If I want to do any meaningful work at all, at any time during my hormonal cycle, I have to rest. I take weekends now. I have preferred work hours. And more than ever, I enforce these rules. I turn down rush assignments on weekends.
And you know what? I’ve never made more money. My work is better because I’m allowing myself to take in new media and actually let my brain process it all. I was worried that resting would make me mediocre. In fact, it made me better than ever.
The phrase “What can I do?” has disappeared from my vocabulary.
I’m a joiner. I like jumping in to things. I like committing to things, be it a party or writing a whitepaper.
But there comes a certain point where eagerness to jump in can be easily exploited. People tend to follow your lead when you’re a joiner. Then all of a sudden, you’re under deadline for five assignments when you originally agreed to one and you have a bake sale to run… and supply.
When it’s Demon Week, I can handle maybe 60% of what my normal self can handle. That’s it. So to keep bad things and “I’m sorry I can’t make it” emails from happening, I’ve stopped being a joiner. Other people can step up and be The Main Person on things. I’ll help where I can! But I’ll only lead if, on Demon Week, I’ll care.
My risk assessment skills are regularly tested and honed.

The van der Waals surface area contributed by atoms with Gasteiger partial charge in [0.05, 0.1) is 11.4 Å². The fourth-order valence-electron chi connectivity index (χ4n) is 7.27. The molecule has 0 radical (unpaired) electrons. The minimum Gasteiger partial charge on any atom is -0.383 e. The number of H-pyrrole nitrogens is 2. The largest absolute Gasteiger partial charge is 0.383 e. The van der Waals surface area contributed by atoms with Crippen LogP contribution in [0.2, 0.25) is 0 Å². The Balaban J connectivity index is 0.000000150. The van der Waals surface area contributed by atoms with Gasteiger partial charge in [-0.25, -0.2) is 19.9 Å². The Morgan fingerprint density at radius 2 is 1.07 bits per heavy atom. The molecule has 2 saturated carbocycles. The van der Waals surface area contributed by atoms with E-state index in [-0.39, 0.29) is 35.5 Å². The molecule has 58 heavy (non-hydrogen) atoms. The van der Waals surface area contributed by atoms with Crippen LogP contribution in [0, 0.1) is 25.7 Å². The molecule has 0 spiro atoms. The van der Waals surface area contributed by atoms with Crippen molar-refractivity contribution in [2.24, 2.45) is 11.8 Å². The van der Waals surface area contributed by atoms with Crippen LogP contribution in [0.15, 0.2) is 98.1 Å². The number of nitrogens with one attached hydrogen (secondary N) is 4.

It’s not like I’m physically incapable of scheduling appointments and meetings during Demon Week. I can and do. I just hate myself for it afterward.
With PMDD, being too stubborn is punished. I have to pay attention to how I’m feeling and be realistic about what I’m capable of. That can be extremely demoralizing for an entrepreneur—the idea that you have limits in terms of what you can take on. It’s humiliating to ask if you can reschedule something because all you want to do is curl up into a ball and cry at a certain plot twist in Twin Peaks.
But you know something? After I make that sacrifice, I do better work than I likely would have if I said yes. You don’t want Demonically Possessed Brit starting a project. You want Normal Brit making the decision with a clear head and putting all her mental power toward it. Assessing my limits (or even preferences) has enabled me to work at a better speed and with greater speed and produce higher quality work. I can do anything I set my mind to. But I’d rather the end result be as good as possible.
Adaptation has become a way of life.
If it hadn’t been for one particularly bad bout of PMDD, I wouldn’t have learned how to gracefully cancel a business appointment. I wouldn’t have learned that people aren’t offended when you ask for a preferred deadline before committing to a project.
Having a disease that forces me to sit and do nothing has taught me to adapt my work around life. It runs counter to every single lesson we’re taught about entrepreneurship and running a business. Our work is supposed to be out lives.
That’s a good attitude to have most of the time. But too often, it can collapse into bad work habits, eagerness to please and ultimately shitty work. My affliction forces me to stop and reconsider this attitude. Without it, I may have worked myself to death.
It’s not my preference to have PMDD. I would absolutely prefer to just have my monthly cycle and not have it disrupt my life in a terrible way. But I can’t ignore the benefits that having to cope with this disease. We adapt to the worse things we face. The growth that PMDD has allowed me to experience is absolutely invaluable.